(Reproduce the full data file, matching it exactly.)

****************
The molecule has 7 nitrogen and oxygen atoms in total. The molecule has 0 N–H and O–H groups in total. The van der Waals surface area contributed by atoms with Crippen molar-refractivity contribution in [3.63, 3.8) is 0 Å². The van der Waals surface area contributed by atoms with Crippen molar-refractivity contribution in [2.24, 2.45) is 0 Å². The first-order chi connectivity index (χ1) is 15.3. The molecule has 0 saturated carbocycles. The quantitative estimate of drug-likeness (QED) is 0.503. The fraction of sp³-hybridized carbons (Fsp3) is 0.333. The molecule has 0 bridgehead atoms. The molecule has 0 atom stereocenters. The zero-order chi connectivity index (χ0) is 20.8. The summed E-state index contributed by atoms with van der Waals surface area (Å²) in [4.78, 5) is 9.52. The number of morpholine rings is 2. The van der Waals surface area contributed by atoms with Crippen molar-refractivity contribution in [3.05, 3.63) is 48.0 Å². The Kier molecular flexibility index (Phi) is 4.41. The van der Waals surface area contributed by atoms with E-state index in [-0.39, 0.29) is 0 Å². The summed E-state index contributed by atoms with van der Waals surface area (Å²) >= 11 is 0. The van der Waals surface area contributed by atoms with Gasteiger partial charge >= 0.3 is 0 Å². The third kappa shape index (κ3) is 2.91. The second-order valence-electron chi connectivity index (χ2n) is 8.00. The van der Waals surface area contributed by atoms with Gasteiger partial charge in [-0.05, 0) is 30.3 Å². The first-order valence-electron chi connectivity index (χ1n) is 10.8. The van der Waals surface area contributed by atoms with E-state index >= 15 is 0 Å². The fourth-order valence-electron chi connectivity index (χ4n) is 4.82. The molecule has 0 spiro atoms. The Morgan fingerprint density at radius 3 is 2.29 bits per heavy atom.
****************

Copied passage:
The molecule has 7 nitrogen and oxygen atoms in total. The molecule has 0 N–H and O–H groups in total. The van der Waals surface area contributed by atoms with Crippen molar-refractivity contribution in [3.63, 3.8) is 0 Å². The van der Waals surface area contributed by atoms with Crippen molar-refractivity contribution in [2.24, 2.45) is 0 Å². The first-order chi connectivity index (χ1) is 15.3. The molecule has 0 saturated carbocycles. The quantitative estimate of drug-likeness (QED) is 0.503. The fraction of sp³-hybridized carbons (Fsp3) is 0.333. The molecule has 0 bridgehead atoms. The molecule has 0 atom stereocenters. The zero-order chi connectivity index (χ0) is 20.8. The summed E-state index contributed by atoms with van der Waals surface area (Å²) in [4.78, 5) is 9.52. The number of morpholine rings is 2. The van der Waals surface area contributed by atoms with Crippen molar-refractivity contribution in [3.05, 3.63) is 48.0 Å². The Kier molecular flexibility index (Phi) is 4.41. The van der Waals surface area contributed by atoms with E-state index in [-0.39, 0.29) is 0 Å². The summed E-state index contributed by atoms with van der Waals surface area (Å²) >= 11 is 0. The van der Waals surface area contributed by atoms with Gasteiger partial charge >= 0.3 is 0 Å². The third kappa shape index (κ3) is 2.91. The second-order valence-electron chi connectivity index (χ2n) is 8.00. The van der Waals surface area contributed by atoms with Gasteiger partial charge in [-0.05, 0) is 30.3 Å². The first-order valence-electron chi connectivity index (χ1n) is 10.8. The van der Waals surface area contributed by atoms with E-state index >= 15 is 0 Å². The fourth-order valence-electron chi connectivity index (χ4n) is 4.82. The molecule has 0 spiro atoms. The Morgan fingerprint density at radius 3 is 2.29 bits per heavy atom.